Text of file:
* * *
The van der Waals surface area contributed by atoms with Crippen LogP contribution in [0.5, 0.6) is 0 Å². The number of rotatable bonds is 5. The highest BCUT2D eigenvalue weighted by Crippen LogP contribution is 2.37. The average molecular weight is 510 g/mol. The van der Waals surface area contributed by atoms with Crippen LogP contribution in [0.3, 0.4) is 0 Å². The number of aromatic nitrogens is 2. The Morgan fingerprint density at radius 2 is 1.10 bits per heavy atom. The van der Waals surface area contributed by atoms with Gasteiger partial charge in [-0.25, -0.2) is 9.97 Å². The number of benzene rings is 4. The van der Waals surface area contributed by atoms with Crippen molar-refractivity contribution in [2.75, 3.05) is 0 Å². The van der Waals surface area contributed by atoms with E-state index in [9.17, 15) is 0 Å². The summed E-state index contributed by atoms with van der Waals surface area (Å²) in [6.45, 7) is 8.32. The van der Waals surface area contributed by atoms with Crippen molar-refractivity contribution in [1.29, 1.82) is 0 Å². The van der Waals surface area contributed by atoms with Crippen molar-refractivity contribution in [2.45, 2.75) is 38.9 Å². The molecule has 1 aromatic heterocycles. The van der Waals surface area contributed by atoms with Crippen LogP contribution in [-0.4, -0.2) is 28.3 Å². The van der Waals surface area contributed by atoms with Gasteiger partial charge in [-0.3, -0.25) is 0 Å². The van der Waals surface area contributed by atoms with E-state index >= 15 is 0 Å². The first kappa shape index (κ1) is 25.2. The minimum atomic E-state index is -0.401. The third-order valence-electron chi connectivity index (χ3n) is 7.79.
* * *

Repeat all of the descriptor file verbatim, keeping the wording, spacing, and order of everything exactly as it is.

The van der Waals surface area contributed by atoms with Crippen LogP contribution in [0.5, 0.6) is 0 Å². The number of rotatable bonds is 5. The highest BCUT2D eigenvalue weighted by Crippen LogP contribution is 2.37. The average molecular weight is 510 g/mol. The van der Waals surface area contributed by atoms with Crippen LogP contribution in [0.3, 0.4) is 0 Å². The number of aromatic nitrogens is 2. The Morgan fingerprint density at radius 2 is 1.10 bits per heavy atom. The van der Waals surface area contributed by atoms with Gasteiger partial charge in [-0.25, -0.2) is 9.97 Å². The number of benzene rings is 4. The van der Waals surface area contributed by atoms with Crippen molar-refractivity contribution in [2.75, 3.05) is 0 Å². The van der Waals surface area contributed by atoms with E-state index in [9.17, 15) is 0 Å². The summed E-state index contributed by atoms with van der Waals surface area (Å²) in [6.45, 7) is 8.32. The van der Waals surface area contributed by atoms with Crippen molar-refractivity contribution in [1.29, 1.82) is 0 Å². The van der Waals surface area contributed by atoms with Crippen molar-refractivity contribution in [2.45, 2.75) is 38.9 Å². The molecule has 1 aromatic heterocycles. The van der Waals surface area contributed by atoms with Crippen LogP contribution in [-0.4, -0.2) is 28.3 Å². The van der Waals surface area contributed by atoms with Gasteiger partial charge in [-0.3, -0.25) is 0 Å². The van der Waals surface area contributed by atoms with E-state index >= 15 is 0 Å². The first kappa shape index (κ1) is 25.2. The minimum atomic E-state index is -0.401. The third-order valence-electron chi connectivity index (χ3n) is 7.79.